The Norwegian man accused of killing more than 90 people in Friday`s bombing and shooting spree told police he had planned to attack former Norwegian Prime Minister Gro Harlem Brundtland, the local Aftenposten newspaper said on Monday, according to RIA Novosti.

Police say that 32-year-old Anders Behring Breivik is the only suspect in the car bombing in Oslo, which killed seven people, and the attack on the Labor Party youth camp on the island of Utoya in which at least 86 people were killed.

Brundtland, Norway`s Prime Minister for the Labor Party for three terms between 1981 and 1996 and the head of World Health Organization between 1998 and 2003, left the island shortly before Breivik arrived, Aftenposten reported.

Breivik said he was planning to arrive at the island earlier, but was late for unspecified reasons, the newspaper said, quoting unidentified sources.

A stepbrother of Norway`s Crown Princess Mette Marit, policeman Trond Berntsen, was one of the victims shot dead by the gunman, who fired at random during his attack, Norwegian newspaper Dagbladet said. The policeman, who was reported missing following the shooting, became one of the gunman`s first victims when he tried to stop him, the paper said.

Breivik will appear in court later on Monday on terrorism charges over the shooting and the car bombing of a government headquarters in downtown Oslo, which took place hours before the Utoya massacre.

The explosion in Oslo rocked the office of Prime Minister Jens Stoltenberg, who was absent at the time.

Media report that Breivik`s lawyer said he has admitted to the killings, but he has not accepted criminal responsibility for them.

Police have requested that the hearing is held behind the closed doors to prevent media from spreading the suspect`s extremist ideology.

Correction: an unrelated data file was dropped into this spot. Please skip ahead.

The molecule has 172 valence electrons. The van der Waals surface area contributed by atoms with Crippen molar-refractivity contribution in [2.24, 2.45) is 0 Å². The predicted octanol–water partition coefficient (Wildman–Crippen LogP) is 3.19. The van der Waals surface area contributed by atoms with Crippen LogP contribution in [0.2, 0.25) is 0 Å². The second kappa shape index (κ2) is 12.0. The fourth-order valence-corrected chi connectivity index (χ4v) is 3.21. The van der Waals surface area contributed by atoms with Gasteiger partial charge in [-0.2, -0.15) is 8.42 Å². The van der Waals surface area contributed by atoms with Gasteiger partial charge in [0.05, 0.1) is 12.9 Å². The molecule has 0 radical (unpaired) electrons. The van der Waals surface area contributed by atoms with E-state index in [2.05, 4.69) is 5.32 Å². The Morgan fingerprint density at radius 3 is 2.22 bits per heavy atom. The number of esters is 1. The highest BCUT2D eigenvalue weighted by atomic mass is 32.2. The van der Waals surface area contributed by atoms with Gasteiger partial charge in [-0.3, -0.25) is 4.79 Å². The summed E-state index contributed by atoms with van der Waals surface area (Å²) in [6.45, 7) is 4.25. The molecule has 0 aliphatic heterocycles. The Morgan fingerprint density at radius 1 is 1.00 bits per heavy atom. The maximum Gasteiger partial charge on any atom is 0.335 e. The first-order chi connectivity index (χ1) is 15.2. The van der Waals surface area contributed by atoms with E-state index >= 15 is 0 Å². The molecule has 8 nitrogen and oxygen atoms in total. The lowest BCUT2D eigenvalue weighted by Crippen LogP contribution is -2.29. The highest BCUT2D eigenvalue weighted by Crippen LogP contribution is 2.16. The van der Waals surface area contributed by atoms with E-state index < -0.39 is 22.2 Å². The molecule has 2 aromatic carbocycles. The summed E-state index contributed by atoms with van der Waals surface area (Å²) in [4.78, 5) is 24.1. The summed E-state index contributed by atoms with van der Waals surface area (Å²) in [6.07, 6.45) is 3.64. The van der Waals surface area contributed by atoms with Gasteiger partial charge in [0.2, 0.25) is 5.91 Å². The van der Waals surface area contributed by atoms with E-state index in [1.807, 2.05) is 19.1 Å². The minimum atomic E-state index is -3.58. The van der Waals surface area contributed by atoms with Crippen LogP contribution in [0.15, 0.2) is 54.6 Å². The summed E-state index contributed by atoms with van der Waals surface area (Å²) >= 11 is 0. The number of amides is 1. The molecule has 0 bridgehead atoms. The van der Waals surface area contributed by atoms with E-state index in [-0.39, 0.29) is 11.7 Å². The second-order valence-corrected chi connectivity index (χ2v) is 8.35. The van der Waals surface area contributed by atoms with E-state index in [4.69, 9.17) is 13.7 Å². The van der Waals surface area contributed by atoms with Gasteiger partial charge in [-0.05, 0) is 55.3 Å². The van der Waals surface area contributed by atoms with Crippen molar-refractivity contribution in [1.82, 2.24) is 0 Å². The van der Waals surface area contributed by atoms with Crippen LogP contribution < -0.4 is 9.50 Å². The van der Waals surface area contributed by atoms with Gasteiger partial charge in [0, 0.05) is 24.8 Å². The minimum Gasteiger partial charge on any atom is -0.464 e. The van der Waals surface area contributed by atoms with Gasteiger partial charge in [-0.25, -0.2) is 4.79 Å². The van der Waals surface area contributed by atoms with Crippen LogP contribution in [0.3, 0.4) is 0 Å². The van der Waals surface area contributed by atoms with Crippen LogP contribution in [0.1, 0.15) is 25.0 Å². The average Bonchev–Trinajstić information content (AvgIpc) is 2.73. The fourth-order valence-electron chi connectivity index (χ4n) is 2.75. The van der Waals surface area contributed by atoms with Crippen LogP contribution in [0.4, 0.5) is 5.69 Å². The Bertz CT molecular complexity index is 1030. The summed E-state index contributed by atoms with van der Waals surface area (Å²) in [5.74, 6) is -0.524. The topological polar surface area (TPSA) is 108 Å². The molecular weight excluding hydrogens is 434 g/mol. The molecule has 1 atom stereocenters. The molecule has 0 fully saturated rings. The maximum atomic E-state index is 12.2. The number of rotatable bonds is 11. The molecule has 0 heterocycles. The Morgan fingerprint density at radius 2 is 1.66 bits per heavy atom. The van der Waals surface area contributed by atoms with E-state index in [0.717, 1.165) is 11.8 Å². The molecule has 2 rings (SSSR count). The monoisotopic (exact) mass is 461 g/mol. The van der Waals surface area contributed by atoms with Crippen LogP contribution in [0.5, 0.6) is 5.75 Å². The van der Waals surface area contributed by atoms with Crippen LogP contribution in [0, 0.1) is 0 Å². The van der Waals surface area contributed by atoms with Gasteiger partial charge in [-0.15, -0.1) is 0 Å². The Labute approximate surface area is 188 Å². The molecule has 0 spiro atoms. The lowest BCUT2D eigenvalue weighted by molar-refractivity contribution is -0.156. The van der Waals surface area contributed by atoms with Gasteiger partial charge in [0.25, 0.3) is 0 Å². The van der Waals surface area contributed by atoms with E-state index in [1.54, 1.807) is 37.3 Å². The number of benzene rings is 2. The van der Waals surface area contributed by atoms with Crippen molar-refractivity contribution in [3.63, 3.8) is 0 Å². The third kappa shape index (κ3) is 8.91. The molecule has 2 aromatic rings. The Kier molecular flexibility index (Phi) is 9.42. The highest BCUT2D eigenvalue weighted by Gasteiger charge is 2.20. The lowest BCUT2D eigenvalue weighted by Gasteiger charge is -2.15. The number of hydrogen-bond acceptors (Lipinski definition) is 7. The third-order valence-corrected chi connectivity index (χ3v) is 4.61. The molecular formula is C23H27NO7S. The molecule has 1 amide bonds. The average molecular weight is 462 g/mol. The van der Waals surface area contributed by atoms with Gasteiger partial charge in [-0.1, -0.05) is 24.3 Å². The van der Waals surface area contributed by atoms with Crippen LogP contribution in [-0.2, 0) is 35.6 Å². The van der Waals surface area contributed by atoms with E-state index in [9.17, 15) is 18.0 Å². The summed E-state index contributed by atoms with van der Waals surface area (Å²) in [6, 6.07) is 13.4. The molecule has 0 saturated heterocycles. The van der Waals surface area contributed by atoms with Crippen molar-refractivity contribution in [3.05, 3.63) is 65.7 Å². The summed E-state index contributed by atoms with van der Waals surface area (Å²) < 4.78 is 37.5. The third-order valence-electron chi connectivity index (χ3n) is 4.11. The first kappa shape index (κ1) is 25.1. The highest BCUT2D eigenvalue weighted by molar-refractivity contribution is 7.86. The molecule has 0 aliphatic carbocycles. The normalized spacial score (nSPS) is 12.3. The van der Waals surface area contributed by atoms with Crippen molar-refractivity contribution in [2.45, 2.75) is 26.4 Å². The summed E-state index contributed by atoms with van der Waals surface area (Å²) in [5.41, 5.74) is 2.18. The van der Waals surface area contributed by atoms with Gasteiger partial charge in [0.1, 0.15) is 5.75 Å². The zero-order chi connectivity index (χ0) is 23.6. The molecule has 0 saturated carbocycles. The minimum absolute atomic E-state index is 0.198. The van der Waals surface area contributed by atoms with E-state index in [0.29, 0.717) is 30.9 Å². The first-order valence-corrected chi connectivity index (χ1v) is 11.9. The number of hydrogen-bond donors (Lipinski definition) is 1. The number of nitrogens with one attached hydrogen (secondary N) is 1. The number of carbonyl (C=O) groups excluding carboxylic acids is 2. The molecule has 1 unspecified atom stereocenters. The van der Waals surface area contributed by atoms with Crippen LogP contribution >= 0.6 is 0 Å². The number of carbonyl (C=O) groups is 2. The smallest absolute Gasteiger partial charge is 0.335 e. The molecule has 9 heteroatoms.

The suspected terrorist faces up to 21 years in prison if found guilty. The maximum prison term allowed under Norwegian law can be extended, however, if the individual is considered a threat to society.

Hours before Friday`s shooting spree, Breivik posted a 1,500-page "manifesto" and a video on the internet exposing his anti-Muslim views and calling for a "conservative revolution" against multiculturalism, which is described in his writings as a "threat to Western civilization."

The English Defense League (EDL), a far-right street protest movement that opposes what it perceives as the spread of Islamism, Sharia law and Islamic extremism in England, has denied that Brievik had any links to their group and that it vehemently opposes his actions.

“Terrorism and extremism of any kind is never acceptable and we pride ourselves on opposing these,” the EDL said in an official statement posted on its website.

The statement came in response to “some uneducated members of the media” who have been all too quick “to link the English Defense League to this murderous creature, quoting from his blog that ‘on some occasions [he] had discussions with EDL and recommended them to use certain strategies (via facebook)’.”

The EDL said there has never been any official contact between him and the EDL.

“Our facebook page had 100,000 supporters and receives tens of thousands of comments each day. And there is no evidence that Brievik was ever one of those 100,000 supporters,” it said.

“The accusation that the EDL could have anything to do with this horrible event, is libelous and incorrect in every way possible. We strongly oppose extremism and always reject any suggestion of us being either extremists or far-right, due to our great past record of dealing with anyone who holds such extremist views.”

In Britain, the EDL still see “the most credible threat of terrorism and source of mass murder remaining with Islamic extremists.”

The tragic events in Norway are “an alarming eye opener as to what could happen within our own shores if we are not careful and don’t clamp down on groups and individuals that express extremist beliefs,” it said. “Be it Islamic or Far-Right extremist views.”